In Guatemala, a public space for lesbians, transvestites and gay/bisexual men opened to provide a safe environment for self-expression free of alcohol, sex and drugs. The Culture House sponsors creative workshops and classes in pottery, photography, literature, English and French, among others. They also sponsor conferences and round tables on issues such as violations of human rights, attitudes of the Catholic church towards gays and lesbians, staying HIV-negative and legal aspects of AIDS.
What still needs to be done?
Definitive research on sexual practices, sexual risks, partnering choices and demographic characteristics of WSW are needed. Effective HIV prevention for WSW must take into account their sexual identity as well as their sexual behavior and drug use activity. Distinguishing WSW by their sexual identity may be crucial in targeting prevention messages.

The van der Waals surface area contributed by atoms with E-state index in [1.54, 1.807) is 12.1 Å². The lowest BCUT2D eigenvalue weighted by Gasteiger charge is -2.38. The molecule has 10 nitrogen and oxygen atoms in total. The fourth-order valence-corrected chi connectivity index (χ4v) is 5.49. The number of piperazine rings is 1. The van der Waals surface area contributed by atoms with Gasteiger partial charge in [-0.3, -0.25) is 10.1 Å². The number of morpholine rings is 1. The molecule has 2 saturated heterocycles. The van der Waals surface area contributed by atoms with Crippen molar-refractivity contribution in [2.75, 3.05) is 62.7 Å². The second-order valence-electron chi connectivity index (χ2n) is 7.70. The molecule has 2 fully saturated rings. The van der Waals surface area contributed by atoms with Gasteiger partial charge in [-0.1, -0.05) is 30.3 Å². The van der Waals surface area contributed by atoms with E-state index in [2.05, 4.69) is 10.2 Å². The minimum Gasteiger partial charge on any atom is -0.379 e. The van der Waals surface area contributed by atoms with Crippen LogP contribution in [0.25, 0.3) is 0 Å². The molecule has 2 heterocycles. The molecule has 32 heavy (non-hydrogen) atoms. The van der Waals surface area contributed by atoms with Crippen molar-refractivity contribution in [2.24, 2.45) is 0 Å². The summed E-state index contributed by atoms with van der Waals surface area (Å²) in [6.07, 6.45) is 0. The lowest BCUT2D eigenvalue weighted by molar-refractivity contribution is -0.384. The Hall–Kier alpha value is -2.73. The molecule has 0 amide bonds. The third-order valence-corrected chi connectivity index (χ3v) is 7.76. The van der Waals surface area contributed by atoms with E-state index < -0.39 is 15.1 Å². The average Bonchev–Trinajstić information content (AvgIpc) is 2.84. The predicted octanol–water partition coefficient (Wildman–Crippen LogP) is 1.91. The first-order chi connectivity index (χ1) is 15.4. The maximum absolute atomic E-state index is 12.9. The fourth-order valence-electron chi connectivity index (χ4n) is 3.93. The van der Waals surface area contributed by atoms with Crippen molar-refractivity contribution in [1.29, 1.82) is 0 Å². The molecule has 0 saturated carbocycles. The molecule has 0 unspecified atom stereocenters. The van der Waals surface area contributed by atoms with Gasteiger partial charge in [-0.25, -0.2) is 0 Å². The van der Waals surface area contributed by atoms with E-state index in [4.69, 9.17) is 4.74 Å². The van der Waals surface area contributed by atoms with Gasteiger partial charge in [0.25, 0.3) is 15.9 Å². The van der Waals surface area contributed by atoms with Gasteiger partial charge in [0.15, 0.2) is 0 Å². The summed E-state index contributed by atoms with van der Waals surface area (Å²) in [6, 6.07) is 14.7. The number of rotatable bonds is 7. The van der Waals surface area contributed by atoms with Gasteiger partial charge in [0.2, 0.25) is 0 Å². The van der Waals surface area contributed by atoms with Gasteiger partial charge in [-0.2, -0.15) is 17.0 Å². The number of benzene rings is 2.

Service providers and health care workers must be sensitized to the needs of WSW and be trained to conduct risk assessments that are not heterosexually biased. Many service providers assume that women who are HIV+ are exclusively heterosexual. If a woman says that she has had sex with a man, most will stop at that first question and don’t proceed to ask if she has also had sex with a woman. Likewise, if a woman reports injection drug use, many will not proceed to sexual behavior questions, assuming drug use is the main risk. This not only affects the care and education a WSW may receive, but also leads to poor documentation on risk behavior forms and inadequate reporting of WSW HIV rates.